Wednesday, October 25, 2006

Insert witty titles here, I'm too tired to do it.

A number of factors have led me back to my blog, the main one is that I have access to my computer this evening and the freeview programme information thingy is on the blink and watching TV has become somewhat of a russian roulette as our TV schedule hails from The News of The World, my weekly tabloid dose. I am no longer ashamed of reading tabloids, ever since one of my english teachers pointed out to us that some tabloid journalists are among the best in the country. However, at risk of sounding like a news snob, I'd still like to point out that I read my fair share of what used to be called broadsheets too.

Today, on another bizarre work-related mission up Oxford Street, I got stopped by two girls from Company Magazine for one of those little columns with random civilians spouting off about opinions, habits, what Megan from Watford should do, etc. So, possibly coming soon, Voxpop Anti. I did another one a few months ago for Easy Living, I'm not even sure how I get sucked in to do them. I suppose it's the element of surprise, coupled with soft cooing public school voices (reminiscent of my youth) and the faux cheeriness of the person squeezing the details of your life out of you.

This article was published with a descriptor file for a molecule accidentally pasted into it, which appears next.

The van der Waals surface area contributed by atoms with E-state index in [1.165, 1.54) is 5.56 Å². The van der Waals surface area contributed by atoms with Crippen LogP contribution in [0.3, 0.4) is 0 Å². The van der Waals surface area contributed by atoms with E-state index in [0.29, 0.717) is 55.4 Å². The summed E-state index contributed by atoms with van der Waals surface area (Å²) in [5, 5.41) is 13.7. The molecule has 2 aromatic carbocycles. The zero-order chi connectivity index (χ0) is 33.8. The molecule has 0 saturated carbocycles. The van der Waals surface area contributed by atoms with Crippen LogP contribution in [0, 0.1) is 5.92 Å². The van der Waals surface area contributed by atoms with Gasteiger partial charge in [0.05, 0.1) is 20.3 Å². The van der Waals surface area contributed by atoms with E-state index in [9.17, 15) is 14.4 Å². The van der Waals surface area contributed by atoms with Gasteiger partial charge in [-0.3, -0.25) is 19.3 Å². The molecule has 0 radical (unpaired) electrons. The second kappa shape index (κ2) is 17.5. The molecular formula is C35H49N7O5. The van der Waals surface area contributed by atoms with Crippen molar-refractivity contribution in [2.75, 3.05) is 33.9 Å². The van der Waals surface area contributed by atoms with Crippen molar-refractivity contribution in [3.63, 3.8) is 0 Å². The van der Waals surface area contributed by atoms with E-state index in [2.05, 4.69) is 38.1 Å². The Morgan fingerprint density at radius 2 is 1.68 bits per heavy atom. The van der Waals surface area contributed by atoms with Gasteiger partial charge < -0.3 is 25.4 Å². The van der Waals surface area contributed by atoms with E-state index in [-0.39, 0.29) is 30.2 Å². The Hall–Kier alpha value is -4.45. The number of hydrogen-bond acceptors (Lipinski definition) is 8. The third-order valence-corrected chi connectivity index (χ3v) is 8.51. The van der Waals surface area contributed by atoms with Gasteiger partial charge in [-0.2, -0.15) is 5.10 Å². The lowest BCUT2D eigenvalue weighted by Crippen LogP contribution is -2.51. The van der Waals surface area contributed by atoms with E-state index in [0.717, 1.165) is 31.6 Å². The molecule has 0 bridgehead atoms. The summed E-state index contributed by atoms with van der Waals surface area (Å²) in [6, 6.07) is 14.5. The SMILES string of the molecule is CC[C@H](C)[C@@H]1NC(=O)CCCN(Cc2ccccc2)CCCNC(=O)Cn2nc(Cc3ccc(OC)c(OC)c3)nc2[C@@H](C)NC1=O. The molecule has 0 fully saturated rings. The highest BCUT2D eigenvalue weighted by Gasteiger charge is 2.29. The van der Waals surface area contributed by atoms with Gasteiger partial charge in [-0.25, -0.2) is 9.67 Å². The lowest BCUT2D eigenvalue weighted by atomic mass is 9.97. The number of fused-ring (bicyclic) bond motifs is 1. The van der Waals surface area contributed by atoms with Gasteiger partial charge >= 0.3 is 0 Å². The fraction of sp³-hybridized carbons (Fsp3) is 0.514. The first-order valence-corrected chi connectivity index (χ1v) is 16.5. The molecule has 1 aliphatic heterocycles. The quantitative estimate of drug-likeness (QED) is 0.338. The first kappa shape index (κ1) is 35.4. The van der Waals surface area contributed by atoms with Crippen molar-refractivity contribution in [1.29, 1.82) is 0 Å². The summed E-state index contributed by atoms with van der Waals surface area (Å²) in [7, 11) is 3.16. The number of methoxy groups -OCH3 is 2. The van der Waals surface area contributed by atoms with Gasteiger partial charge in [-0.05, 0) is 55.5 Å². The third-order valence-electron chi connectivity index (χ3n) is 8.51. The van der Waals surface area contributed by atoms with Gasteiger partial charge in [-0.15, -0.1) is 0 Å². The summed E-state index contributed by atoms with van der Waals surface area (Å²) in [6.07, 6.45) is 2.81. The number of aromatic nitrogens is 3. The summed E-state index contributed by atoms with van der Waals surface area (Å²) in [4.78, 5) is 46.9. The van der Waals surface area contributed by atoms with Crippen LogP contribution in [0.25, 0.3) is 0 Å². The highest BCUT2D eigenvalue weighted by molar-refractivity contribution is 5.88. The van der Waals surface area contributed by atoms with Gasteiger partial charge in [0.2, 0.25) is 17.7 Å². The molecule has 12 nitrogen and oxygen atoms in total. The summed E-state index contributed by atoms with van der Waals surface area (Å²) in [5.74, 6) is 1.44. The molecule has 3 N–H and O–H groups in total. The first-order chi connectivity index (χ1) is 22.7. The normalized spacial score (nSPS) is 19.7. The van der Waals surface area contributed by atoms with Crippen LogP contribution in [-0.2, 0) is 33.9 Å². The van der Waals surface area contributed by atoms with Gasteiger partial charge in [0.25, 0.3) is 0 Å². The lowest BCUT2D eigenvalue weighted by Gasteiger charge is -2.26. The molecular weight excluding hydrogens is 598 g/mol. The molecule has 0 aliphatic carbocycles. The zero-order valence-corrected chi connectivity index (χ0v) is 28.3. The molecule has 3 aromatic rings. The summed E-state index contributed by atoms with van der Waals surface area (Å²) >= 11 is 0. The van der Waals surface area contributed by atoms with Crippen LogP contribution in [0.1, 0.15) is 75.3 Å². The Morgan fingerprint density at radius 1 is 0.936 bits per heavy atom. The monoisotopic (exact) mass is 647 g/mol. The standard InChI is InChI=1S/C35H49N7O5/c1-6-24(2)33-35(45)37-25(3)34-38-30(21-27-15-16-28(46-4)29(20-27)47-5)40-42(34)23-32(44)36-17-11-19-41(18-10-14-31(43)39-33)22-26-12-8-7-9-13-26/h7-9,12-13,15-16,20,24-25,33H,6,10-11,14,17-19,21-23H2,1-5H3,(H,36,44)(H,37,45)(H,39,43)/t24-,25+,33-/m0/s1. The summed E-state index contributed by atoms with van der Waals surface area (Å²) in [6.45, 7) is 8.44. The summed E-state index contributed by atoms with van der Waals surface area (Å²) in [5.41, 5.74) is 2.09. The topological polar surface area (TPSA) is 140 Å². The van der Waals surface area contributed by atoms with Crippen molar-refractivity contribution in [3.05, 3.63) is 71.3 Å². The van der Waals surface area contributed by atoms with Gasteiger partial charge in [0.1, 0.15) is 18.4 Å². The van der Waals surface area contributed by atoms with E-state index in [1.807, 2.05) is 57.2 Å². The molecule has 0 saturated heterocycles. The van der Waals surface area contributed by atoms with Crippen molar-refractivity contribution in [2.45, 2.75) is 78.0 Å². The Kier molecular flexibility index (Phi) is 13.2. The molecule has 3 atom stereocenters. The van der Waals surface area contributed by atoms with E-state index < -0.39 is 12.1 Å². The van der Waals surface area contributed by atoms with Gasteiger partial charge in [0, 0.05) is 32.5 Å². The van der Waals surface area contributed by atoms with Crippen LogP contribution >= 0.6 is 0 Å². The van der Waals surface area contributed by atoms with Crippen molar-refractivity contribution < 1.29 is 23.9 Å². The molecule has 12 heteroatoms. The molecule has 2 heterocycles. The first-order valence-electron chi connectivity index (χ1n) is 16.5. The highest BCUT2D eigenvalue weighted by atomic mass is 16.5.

In completely unrelated news, I was reading In Gear in The Sunday Times the other night (anyone ever got through every section in one day? No, didn't think so). Apparently a woman named Sarah sits in her office for a year and calculates how much a human life is worth in various situations and how much should be spent to prevent such casulties, known as the VPF, the value of preventing a statistical fatality:

Value of life on British roads - £1.43m
Domestic passenger ships - £2.5m
Cancer in the workplace - £2.86m
Accident in a nuclear plant - £2.86m - £14.3m

Outside the UK (value of life on roads)
US Highways - £2.02m (market value)
Switzerland - £1.65m
Germany - £1.06m
France - £800,000
Spain - £200,000

You can read the full article here

Now, I'm going to attempt to tame the television and find out what the hell is actually on.


Post a Comment

<< Home